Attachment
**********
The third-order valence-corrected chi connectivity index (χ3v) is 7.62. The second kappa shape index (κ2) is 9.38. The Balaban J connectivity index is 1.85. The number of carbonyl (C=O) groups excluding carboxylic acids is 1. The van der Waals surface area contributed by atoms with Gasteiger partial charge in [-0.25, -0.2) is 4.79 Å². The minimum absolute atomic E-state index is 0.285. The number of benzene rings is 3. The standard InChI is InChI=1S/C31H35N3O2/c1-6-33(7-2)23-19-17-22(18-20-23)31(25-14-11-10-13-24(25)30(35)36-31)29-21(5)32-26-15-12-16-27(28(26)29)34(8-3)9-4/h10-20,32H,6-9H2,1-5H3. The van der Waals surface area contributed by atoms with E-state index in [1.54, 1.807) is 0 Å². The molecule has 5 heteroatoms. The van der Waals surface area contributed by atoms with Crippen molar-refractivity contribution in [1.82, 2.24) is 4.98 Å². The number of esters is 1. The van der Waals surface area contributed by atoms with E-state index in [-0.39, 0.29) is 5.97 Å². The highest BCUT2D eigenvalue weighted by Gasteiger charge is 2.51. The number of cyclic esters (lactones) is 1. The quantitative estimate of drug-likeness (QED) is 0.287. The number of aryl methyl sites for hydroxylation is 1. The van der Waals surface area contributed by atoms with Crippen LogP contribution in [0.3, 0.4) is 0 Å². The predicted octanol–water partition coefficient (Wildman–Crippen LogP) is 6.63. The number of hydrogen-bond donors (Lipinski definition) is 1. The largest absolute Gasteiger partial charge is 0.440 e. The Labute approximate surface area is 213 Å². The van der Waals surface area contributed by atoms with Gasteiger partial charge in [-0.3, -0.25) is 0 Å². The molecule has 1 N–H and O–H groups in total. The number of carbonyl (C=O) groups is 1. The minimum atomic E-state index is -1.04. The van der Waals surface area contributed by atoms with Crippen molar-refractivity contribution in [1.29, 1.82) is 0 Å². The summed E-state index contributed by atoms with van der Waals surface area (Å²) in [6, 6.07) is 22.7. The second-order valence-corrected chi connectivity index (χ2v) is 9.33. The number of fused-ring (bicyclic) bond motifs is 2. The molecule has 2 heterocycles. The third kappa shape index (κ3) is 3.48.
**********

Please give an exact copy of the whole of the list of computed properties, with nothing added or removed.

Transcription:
The third-order valence-corrected chi connectivity index (χ3v) is 7.62. The second kappa shape index (κ2) is 9.38. The Balaban J connectivity index is 1.85. The number of carbonyl (C=O) groups excluding carboxylic acids is 1. The van der Waals surface area contributed by atoms with Gasteiger partial charge in [-0.25, -0.2) is 4.79 Å². The minimum absolute atomic E-state index is 0.285. The number of benzene rings is 3. The standard InChI is InChI=1S/C31H35N3O2/c1-6-33(7-2)23-19-17-22(18-20-23)31(25-14-11-10-13-24(25)30(35)36-31)29-21(5)32-26-15-12-16-27(28(26)29)34(8-3)9-4/h10-20,32H,6-9H2,1-5H3. The van der Waals surface area contributed by atoms with E-state index in [1.54, 1.807) is 0 Å². The molecule has 5 heteroatoms. The van der Waals surface area contributed by atoms with Crippen molar-refractivity contribution in [1.82, 2.24) is 4.98 Å². The number of esters is 1. The van der Waals surface area contributed by atoms with E-state index in [-0.39, 0.29) is 5.97 Å². The highest BCUT2D eigenvalue weighted by Gasteiger charge is 2.51. The number of cyclic esters (lactones) is 1. The quantitative estimate of drug-likeness (QED) is 0.287. The number of aryl methyl sites for hydroxylation is 1. The van der Waals surface area contributed by atoms with Crippen LogP contribution in [0.3, 0.4) is 0 Å². The predicted octanol–water partition coefficient (Wildman–Crippen LogP) is 6.63. The number of hydrogen-bond donors (Lipinski definition) is 1. The largest absolute Gasteiger partial charge is 0.440 e. The Labute approximate surface area is 213 Å². The van der Waals surface area contributed by atoms with Gasteiger partial charge in [-0.3, -0.25) is 0 Å². The molecule has 1 N–H and O–H groups in total. The number of carbonyl (C=O) groups is 1. The minimum atomic E-state index is -1.04. The van der Waals surface area contributed by atoms with Crippen molar-refractivity contribution in [1.29, 1.82) is 0 Å². The summed E-state index contributed by atoms with van der Waals surface area (Å²) in [6, 6.07) is 22.7. The second-order valence-corrected chi connectivity index (χ2v) is 9.33. The number of fused-ring (bicyclic) bond motifs is 2. The molecule has 2 heterocycles. The third kappa shape index (κ3) is 3.48.